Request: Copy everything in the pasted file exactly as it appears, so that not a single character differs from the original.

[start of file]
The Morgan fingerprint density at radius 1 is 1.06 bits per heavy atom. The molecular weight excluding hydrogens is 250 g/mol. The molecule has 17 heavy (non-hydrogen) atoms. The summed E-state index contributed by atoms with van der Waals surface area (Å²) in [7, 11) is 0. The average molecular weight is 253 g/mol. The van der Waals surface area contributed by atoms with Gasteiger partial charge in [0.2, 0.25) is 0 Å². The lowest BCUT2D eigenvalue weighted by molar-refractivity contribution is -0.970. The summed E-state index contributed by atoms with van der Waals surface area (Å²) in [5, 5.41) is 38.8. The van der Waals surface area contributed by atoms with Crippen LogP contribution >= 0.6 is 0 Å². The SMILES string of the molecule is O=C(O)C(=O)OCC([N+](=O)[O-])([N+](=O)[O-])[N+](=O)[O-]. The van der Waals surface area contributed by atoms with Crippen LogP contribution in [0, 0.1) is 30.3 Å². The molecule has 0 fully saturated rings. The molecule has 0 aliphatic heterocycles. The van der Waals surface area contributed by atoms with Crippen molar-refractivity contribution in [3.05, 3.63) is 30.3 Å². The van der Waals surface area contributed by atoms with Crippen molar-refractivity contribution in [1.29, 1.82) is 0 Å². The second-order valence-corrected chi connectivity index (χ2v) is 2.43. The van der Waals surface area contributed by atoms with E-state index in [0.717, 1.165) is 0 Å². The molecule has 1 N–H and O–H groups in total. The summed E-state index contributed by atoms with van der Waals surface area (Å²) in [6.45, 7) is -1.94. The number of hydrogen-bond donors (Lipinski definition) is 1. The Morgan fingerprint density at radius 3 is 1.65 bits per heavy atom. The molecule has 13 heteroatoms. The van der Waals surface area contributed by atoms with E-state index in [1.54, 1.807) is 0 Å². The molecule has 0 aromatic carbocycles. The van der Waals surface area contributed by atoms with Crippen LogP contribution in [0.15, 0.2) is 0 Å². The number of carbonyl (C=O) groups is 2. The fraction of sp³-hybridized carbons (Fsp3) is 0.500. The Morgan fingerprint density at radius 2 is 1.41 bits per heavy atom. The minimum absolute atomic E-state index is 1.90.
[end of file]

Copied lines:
The Morgan fingerprint density at radius 1 is 1.06 bits per heavy atom. The molecular weight excluding hydrogens is 250 g/mol. The molecule has 17 heavy (non-hydrogen) atoms. The summed E-state index contributed by atoms with van der Waals surface area (Å²) in [7, 11) is 0. The average molecular weight is 253 g/mol. The van der Waals surface area contributed by atoms with Gasteiger partial charge in [0.2, 0.25) is 0 Å². The lowest BCUT2D eigenvalue weighted by molar-refractivity contribution is -0.970. The summed E-state index contributed by atoms with van der Waals surface area (Å²) in [5, 5.41) is 38.8. The van der Waals surface area contributed by atoms with Crippen LogP contribution >= 0.6 is 0 Å². The SMILES string of the molecule is O=C(O)C(=O)OCC([N+](=O)[O-])([N+](=O)[O-])[N+](=O)[O-]. The van der Waals surface area contributed by atoms with Crippen LogP contribution in [0, 0.1) is 30.3 Å². The molecule has 0 fully saturated rings. The molecule has 0 aliphatic heterocycles. The van der Waals surface area contributed by atoms with Crippen molar-refractivity contribution in [3.05, 3.63) is 30.3 Å². The van der Waals surface area contributed by atoms with Crippen molar-refractivity contribution in [1.29, 1.82) is 0 Å². The second-order valence-corrected chi connectivity index (χ2v) is 2.43. The van der Waals surface area contributed by atoms with E-state index in [0.717, 1.165) is 0 Å². The molecule has 1 N–H and O–H groups in total. The summed E-state index contributed by atoms with van der Waals surface area (Å²) in [6.45, 7) is -1.94. The number of hydrogen-bond donors (Lipinski definition) is 1. The Morgan fingerprint density at radius 3 is 1.65 bits per heavy atom. The molecule has 13 heteroatoms. The van der Waals surface area contributed by atoms with E-state index in [1.54, 1.807) is 0 Å². The molecule has 0 aromatic carbocycles. The van der Waals surface area contributed by atoms with Crippen LogP contribution in [0.15, 0.2) is 0 Å². The number of carbonyl (C=O) groups is 2. The fraction of sp³-hybridized carbons (Fsp3) is 0.500. The Morgan fingerprint density at radius 2 is 1.41 bits per heavy atom. The minimum absolute atomic E-state index is 1.90.